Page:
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5 Supplements to Support Heart Health and Blood Pressure

By Gabriel Espinoza, MD

In this article:


‌‌‌‌What is High Blood Pressure?

Your blood vessels and heart pump blood throughout your body by pressure gradients. Fluids, like water, tend to flow from areas of high pressure to low pressure areas. This principle works the same way in the body, where the vessels that carry blood away from your heart (arteries) have higher pressure than vessels that carry blood to your heart (veins). High blood pressure occurs when the pressure in the arteries elevates higher than considered normal. Narrow blood vessels will cause more resistance leading to higher pressure. Your heart will then continuously work harder to pump against a higher pressure. High blood pressure takes years to develop. Usually, you will not have any symptoms — hence why high blood pressure gets the nickname — the silent killer.

‌‌‌‌The Complications of High Blood Pressure

High blood pressure represents the leading factor of death and disability globally, including stroke, heart failure, chronic kidney disease, and death from heart disease. Family history and lifestyle choices can affect high blood pressure. These include high salt intake, obesity, excess alcohol consumption, medications like ibuprofen, stimulants, decongestants, and even illicit drugs. Diseases that affect other organs like the kidneys, adrenals, and thyroid gland can also lead to high blood pressure.

‌‌‌‌5 Blood Pressure Lowering Dietary Supplements

With high blood pressure, prevention remains critical. Many people can go undiagnosed with high blood pressure for many years since it often does not present any symptoms until it's too late. Thus, in addition to eating a healthy diet, supplements like folic acidvitamin DmagnesiumCoQ10, and fiber may lower your blood pressure. Read on about these five blood pressure-lowering dietary supplements.

1. Folic Acid

Folic acid represents the synthetic form of folate, a type of B vitamin that helps the body make new cells. Low folate levels may contribute to increased cardiovascular risks, including high blood pressure. Several studies have shown that folic acid may help reduce high blood pressure by helping the walls of the arteries relax, leading to a lowered pressure.  Folic acid supplementation decreased high blood pressure values by about 3% through the years — enough to counter the negative effects of this disease. Many fruits, vegetables, and grains contain folic acid. But with the average person taking only between 100 – 150 micrograms of folic acid a day, you should supplement to meet at least the recommended daily intake of 400 micrograms.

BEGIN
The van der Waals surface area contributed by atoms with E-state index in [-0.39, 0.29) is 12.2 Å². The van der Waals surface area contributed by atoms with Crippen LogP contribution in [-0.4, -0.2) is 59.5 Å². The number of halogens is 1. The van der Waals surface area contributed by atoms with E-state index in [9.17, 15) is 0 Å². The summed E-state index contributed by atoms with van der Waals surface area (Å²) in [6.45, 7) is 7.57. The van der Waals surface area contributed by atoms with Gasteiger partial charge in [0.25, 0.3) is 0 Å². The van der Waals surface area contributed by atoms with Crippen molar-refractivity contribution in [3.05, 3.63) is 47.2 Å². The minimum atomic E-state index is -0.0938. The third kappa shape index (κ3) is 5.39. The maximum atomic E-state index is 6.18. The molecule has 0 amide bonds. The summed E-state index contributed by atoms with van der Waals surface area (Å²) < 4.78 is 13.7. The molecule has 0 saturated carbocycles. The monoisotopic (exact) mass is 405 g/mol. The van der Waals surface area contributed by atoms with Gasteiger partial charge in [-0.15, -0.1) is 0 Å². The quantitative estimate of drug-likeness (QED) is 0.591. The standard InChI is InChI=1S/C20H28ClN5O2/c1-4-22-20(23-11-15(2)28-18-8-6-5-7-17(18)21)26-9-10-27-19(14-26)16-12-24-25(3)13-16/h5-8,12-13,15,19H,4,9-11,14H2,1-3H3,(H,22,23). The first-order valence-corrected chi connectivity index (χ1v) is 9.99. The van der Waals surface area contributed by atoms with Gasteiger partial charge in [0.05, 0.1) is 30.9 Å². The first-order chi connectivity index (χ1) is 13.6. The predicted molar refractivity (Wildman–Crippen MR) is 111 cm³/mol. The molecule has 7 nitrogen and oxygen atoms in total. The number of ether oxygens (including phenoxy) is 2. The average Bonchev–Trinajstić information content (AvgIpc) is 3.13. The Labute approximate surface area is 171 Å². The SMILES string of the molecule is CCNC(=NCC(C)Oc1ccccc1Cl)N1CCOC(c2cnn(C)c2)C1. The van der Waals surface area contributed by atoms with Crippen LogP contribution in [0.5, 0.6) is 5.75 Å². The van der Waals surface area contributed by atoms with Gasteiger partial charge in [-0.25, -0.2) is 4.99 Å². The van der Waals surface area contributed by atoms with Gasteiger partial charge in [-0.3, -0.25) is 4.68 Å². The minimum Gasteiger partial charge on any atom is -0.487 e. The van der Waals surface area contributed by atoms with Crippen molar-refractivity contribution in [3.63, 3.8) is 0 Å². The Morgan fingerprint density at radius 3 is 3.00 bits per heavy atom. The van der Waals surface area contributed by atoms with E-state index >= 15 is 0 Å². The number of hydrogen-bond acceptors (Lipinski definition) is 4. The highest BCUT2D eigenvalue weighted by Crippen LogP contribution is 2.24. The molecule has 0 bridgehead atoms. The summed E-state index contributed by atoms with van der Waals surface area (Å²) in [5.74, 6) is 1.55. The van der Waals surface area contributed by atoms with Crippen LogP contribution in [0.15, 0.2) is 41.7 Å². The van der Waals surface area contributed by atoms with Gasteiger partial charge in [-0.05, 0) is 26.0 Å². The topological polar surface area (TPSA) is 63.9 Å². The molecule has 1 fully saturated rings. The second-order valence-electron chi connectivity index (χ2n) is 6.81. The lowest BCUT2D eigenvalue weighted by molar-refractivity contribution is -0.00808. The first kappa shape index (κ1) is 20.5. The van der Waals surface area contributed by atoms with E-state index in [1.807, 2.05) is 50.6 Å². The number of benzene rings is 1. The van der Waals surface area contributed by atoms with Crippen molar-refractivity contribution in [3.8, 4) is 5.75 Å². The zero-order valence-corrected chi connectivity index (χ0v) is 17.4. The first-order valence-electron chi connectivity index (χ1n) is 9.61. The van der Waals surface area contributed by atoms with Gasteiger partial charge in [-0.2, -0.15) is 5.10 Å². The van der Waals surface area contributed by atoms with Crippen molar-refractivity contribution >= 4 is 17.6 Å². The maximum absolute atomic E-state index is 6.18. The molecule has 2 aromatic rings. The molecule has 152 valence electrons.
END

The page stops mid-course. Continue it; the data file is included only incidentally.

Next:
2. Vitamin D

The body makes vitamin D when exposed to sunlight. It helps us absorb calcium from our gut and helps with the immune system. Many individuals that live in colder climates suffer from lower vitamin D levels due to minimal sunlight exposure. If you work indoors for most of the day, this may also contribute to vitamin D deficiency. Vitamin D helps regulate blood pressure. It plays a vital role in regulating hormones produced by your kidneys that help manage how much salt you retain. Observational reports have noted higher blood pressure trends in the colder winter months, suggesting that lower vitamin D may contribute to higher blood pressure. Genetically modified mouse models have shown that vitamin D supported healthy blood pressure levels when these mice could not synthesize it themselves. Unfortunately, many human trials testing if vitamin D can prevent high blood pressure have yielded mixed results. These studies require more time and control of many more variables impractical in human studies. If you work primarily indoors or reside in areas with seasonal sunlight changes, consider supplementing with vitamin D. The recommended dose is 1,000 IU per day of vitamin D in healthy adults.

3. Magnesium

Magnesium can also help the arteries relax, leading to lower blood pressure, but it acts differently than garlic and folic acid. Consuming around 500 mg to 1000 mg of magnesium may lower blood pressure by 2-5 mmHg. Combining magnesium with foods high in potassium and low in sodium may have more efficacy in reducing blood pressure than just consuming magnesium supplements alone. Magnesium will come in many different formulations — one with taurine, which may be the most effective for supporting healthy blood pressure levels. On labels, this formulation will read magnesium taurate. This formulation allows for better absorption of magnesium and will reduce gastrointestinal side effects noted in other magnesium combinations. Magnesium citrate represents one of the most common formulations. But one of the side effects of this formulation presents with gastrointestinal discomfort since it helps with constipation. Magnesium glycinate represents a formulation that utilizes the amino acid (glycine) — found in many dietary supplements, and this formulation may help with sleep, anxiety, stress, and depression.